Without proper time-out from the fighting, after long exposure to violence, when men become fatalists about their chances of survival, the line between killing and murder can begin to blur. The military is right to remind our forces of their obligations as civilized people, but warning alone will not be enough. Millions of years of evolution have bred humans to protect their lives at all costs. Threats of maybe being punished are ineffective if someone believes he or she will certainly perish unless extreme measures are taken.
Whatever unfolds from this time forward, an enormous tragedy has already occurred – for the people who were killed and their families; for the men in the squad accused of committing the murders; for the men who cleaned up after the scene; for the Marine Corps, the military and our nation.
When crimes are verified, some will be brought to trial. Some will be found guilty and some sentenced to prison terms. Let us hope that the investigators take their inquiries as high as the evidence leads them, even if it is to the highest levels of leadership.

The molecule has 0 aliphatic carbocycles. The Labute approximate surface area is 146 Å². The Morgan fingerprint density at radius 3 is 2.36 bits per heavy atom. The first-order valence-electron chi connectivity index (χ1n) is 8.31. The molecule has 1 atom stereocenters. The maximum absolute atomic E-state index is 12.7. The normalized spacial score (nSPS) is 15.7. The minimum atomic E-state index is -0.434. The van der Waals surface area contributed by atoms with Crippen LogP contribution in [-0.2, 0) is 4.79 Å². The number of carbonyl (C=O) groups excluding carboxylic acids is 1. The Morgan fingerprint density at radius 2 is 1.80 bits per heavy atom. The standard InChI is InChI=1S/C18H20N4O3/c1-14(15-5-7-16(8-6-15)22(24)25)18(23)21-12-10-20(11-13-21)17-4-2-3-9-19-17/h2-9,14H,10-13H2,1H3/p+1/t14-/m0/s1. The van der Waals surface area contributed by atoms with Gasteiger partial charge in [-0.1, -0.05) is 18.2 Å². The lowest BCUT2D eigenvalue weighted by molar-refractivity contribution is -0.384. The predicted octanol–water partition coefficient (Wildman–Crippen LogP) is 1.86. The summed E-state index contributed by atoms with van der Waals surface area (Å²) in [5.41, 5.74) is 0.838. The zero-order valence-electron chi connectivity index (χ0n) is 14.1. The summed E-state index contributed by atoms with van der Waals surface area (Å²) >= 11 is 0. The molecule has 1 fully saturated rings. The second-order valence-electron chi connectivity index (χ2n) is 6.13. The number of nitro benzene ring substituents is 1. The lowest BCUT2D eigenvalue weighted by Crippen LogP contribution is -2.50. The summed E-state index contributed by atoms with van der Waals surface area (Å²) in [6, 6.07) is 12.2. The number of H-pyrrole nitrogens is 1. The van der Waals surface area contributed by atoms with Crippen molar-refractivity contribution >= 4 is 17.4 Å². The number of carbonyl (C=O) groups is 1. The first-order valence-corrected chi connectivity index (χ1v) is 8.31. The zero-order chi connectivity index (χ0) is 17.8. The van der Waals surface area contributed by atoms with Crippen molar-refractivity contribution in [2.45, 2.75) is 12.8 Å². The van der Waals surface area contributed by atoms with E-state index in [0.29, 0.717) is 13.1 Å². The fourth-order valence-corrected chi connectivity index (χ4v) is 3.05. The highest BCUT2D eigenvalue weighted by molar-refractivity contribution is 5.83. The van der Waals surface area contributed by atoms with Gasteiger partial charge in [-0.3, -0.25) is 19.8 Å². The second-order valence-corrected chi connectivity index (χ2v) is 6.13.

Our enemies will use this event to indict all America. We have yet to hear the anti-American cries from our detractors in the Moslem world and this in itself is troubling. One theory says that the Moslem world already assumes that this event is not an aberration, but typical of how our forces behave. As photographs of the event and its aftermath become available, and as it becomes obvious that women and children were among the victims, this event has the potential to be used as a worldwide rallying point against the U.S.
It is truer today than ever that the reality of war isn't represented by how politicians sanitize it. War is a hard, dirty, thankless, life-altering experience, and those who forget that truth either become or cause others to become casualties. Our job, as Americans, is to dispassionately examine our individual and communal responsibility for what happened in Haditha, and to come to grips with how to prevent it happening again.